This major work helps us do that. So, thank you Stuart and to the late Bob Linder for these two volumes of the history of the Church in Australia and the key contribution of Evangelicals. May they have the influence they deserve.

My second task is to launch Stuarts fine biography of Harry Goodhew. Harry is a person and a leader whom I greatly admire. He has that rare combination of Godliness and strength of conviction with inclusiveness and collaboration. Not a common combination! The book is a very comprehensive study of his life and the influences on him.

There are many interesting insights to be gained from Harry’s life and into the Diocese of Sydney. One of the fascinating things to me was Stuarts inside account of Harrys election as the Archbishop of Sydney in 1993. It’s an eyewitness and insiders account of the politics of such elections by Stuart who actually ran Harry’s campaign. An unusual role for a historian!

The other thing that caught my attention was that Harrys ministry in the parish of St Stephens Coorparoo in Brisbane coincided roughly with mine at St Hilary’s Kew in Melbourne in the early 1970’s, a very turbulent time culturally. What I discovered in Stuart’s biography was that St Stephens and St Hilary’s both approached that period of change in similar ways, and both grew to become large congregations in a time when others were declining. For example, they both pursued the following methods: (a) Strong youth ministry with contemporary worship and culturally relevant music. (b) An effective evangelistic ministry, Harry developed E.E (Evangelism Explosion) and Kew used Christianity Explained. (Today one would probably use “Alpha.”) (c) Both adapted and applied Church Growth principles that were drawn from cultural analysis of the social changes taking place. They included developing lay ministry gifts, small groups in homes, and connecting with the local community and its needs. This is an example of my earlier observation about learning from the past especially in periods of dramatic social change. Find the principles of adaption that are effective and consistent with our theological convictions! To move forward we have to first look back!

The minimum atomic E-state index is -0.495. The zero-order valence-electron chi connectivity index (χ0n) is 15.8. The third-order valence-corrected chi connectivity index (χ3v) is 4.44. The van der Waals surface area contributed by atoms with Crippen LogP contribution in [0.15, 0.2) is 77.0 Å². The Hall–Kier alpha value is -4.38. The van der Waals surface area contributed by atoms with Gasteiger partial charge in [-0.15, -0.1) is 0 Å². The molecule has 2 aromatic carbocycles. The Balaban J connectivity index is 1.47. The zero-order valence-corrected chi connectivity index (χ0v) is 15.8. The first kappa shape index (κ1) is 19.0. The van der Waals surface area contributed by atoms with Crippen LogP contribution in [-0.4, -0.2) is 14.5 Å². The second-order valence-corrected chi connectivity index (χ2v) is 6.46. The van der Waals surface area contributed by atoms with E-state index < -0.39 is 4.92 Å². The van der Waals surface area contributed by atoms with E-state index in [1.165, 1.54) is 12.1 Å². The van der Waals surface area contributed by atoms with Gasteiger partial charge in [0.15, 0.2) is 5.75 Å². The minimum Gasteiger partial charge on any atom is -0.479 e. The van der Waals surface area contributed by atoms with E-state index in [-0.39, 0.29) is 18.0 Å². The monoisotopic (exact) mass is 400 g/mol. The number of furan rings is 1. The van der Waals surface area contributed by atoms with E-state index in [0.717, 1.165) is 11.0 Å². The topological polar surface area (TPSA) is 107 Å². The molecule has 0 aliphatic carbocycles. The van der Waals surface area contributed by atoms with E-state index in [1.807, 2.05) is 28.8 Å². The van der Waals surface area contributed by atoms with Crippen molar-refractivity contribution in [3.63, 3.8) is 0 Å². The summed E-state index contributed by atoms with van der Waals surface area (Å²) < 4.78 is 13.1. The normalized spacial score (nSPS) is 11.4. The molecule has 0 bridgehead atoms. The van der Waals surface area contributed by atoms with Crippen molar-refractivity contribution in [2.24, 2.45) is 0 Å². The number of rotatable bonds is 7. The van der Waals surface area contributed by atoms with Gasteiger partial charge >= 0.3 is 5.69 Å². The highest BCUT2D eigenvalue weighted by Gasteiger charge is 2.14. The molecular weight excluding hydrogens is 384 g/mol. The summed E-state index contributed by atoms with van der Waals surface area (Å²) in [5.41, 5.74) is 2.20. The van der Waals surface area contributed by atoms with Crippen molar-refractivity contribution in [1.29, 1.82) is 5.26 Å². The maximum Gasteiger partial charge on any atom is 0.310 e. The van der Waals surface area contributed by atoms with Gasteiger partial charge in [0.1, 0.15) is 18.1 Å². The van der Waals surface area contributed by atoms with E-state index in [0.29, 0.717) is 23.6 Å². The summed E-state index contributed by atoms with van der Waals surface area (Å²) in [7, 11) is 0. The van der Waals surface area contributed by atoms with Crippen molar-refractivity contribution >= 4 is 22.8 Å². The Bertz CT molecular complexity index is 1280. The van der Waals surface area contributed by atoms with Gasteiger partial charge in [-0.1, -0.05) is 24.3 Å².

So, it is my great pleasure to launch both these excellent books that have so much to teach us about how we can respond to the challenges we face today.

Peter Corney (Vicar Emeritus St Hilary’s Kew.)